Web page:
Money and Morality
Step on the gas, step on a man . . .
Writing recently in TheNation, Chris Hayes drew an intensely unnerving parallel between the use of fossil fuels as an energy source and the use of slave labor — not a moral parallel, but a financial one, though money and morality have a perversely symbiotic relationship. Where there’s money to be made — especially enormous quantities of it — moral justifications come awfully cheap.
Hayes points out that the movement to end dependence on fossil fuels, drastically reduce carbon emissions and reverse global warming faces a financial hurdle of staggering proportions: “. . . the total amount of known, proven extractable fossil fuel in the ground at this very moment is almost five times the amount we can safely burn,” he writes. Possession of this unexcavated carbon is claimed by global corporations: It’s theirs to pull out of the ground, and it’s worth . . . uh, somewhere between $10 and $20 trillion.
But there is, it turns out, a precedent for divesting rich and powerful people of a comparable amount of wealth, Hayes says. It was called the abolition movement.
By the time of the Civil War, some 4 million human beings were in bondage in the South — “owned,” for God’s sake: legally possessed and controlled to the last heartbeat. The precedent of slavery goes back to the beginning of human history, of course. Before the industrial era and the releasing of the energy of fossil fuels, the relatively privileged gained control over their environment by putting animals and other human beings to work for them. The moral and legal justifications for doing so accompanied the practice.
In 1860, the South’s 4 million slaves, Hayes writes, “represented about 16 percent of the total household assets — that is, all the wealth — in the entire country.” In today’s economic terms, that would be in the nature of $10 trillion, according to Hayes. The abolition movement sought no less than to wrest this legally established “wealth” away from the nation’s 400,000 slave owners.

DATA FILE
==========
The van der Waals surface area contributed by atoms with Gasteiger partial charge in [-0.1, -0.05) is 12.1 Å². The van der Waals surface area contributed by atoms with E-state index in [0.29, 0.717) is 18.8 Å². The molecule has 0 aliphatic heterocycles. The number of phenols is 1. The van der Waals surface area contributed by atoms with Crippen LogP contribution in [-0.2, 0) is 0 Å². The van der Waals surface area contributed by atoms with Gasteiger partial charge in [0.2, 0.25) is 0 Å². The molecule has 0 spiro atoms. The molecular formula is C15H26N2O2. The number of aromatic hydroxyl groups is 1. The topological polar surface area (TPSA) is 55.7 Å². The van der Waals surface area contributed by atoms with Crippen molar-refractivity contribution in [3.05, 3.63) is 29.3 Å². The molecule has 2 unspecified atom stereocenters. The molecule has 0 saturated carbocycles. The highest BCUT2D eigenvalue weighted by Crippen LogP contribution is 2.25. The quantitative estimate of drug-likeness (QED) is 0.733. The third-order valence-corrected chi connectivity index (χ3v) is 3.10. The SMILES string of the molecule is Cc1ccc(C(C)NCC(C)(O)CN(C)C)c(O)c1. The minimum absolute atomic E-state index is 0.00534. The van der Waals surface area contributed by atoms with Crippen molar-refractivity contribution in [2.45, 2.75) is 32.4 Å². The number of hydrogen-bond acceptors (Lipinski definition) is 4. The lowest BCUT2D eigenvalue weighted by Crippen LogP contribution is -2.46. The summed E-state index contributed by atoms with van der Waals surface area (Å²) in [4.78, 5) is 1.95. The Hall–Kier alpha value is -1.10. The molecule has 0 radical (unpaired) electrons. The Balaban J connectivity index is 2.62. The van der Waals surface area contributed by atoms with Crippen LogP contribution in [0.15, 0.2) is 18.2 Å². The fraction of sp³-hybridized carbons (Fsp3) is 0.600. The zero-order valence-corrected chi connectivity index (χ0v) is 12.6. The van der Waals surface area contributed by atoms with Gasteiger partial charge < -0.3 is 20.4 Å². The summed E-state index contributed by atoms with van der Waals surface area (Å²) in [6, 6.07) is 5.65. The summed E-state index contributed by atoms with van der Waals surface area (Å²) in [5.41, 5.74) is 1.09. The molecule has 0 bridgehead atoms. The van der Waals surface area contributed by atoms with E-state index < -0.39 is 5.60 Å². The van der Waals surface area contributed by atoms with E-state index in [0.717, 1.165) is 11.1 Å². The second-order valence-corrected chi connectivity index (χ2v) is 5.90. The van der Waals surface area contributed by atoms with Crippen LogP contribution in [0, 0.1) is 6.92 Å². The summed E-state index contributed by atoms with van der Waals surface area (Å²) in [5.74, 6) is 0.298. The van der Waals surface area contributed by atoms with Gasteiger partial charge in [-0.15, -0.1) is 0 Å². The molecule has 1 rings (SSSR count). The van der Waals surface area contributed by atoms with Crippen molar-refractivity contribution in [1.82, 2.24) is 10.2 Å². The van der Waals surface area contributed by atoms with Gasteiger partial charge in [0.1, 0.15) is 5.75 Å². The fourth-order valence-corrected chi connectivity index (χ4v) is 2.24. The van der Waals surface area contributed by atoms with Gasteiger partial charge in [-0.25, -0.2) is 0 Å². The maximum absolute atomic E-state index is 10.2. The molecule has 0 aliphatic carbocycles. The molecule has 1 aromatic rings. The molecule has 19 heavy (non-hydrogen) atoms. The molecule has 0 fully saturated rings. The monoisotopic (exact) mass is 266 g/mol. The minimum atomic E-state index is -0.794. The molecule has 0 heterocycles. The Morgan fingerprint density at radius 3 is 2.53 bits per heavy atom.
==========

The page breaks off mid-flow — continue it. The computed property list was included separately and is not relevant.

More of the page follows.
Speaking of the eerie parallel between these two vastly different moral dilemmas — slavery and ecological devastation through unchecked extraction and consumption of fossil fuels — Andrew Nikiforuk, whose book TheEnergy of Slaves was published in 2012, said in an interview with the online Canadian news magazine The Tyee:
“During the nineteenth century, slave societies were known for their moral carelessness, brutality and indolence. In a strange sort of way, cheap oil has given us the same sort of frailties and vulnerabilities once associated with slave owners. Nineteenth-century slave holders didn’t have much insight about the moral consequences of their dependency on slave labor. Nor do we.”
It took a monstrous war to end slavery in the United States — and of course, the Civil War didn’t eliminate the racism that accompanied slavery. A lesser morality set in soon enough: The Jim Crow South emerged. A devastated, defeated society rebuilt itself not with equality as its cornerstone but, rather, the same compromised morality-of-convenience that permitted one social subgroup to dominate, if not outright “own,” another. And much of the wealth that abolition wrested from the slave owners returned to them.
This is humanity’s moral maelstrom: Doing what’s right, in a simple, pragmatic sense — securing survival and connection with one another — almost always, at least in Western civilization, gives way to doing what’s righteous. Righteousness is an instrument of power, an enabler of domination. Righteousness can be gamed.
Our legal system is permeated with righteousness. Consider:
“Somebody figured out, once again, how to build a machine that can quantify the life of an African-American man and make money off him,” writes Edwin Sanders at the ACLU Blog of Rights. “They figured out how to use the value of his body to fuel their machine. They learned how to drive its engine, and how to turn a profit. They call it prison privatization. I call it mining black gold, and I have watched black gold be mined from the streets of my community every day.”
What the U.S. prison system — private and otherwise — lacks in integrity, you can bet it makes up for in righteousness. But there’s money to be made and the prison population of Tennessee, where Sanders lives, is growing, he writes, at more than twice the rate of the state’s general population. “It has become something that eats at the heart of the humanity in all of us.”
I make note of all this with awe, but not with answers. The money system we live under, as Charles Eisenstein points out in his book Sacred Economics, is backed by growth: the necessity for more money. It’s called profit. We understand wealth, then, to be not a state of spiritual balance with ourselves and our environment, but as something that endlessly and forcefully accumulates, to no end except sheer linear growth. Our allegiance to such growth bequeaths us a moral system that justified (and continues to justify, with different terminology) slavery; and that excuses us from looking after the future. Knowing this may be the key to deciding to grow up.
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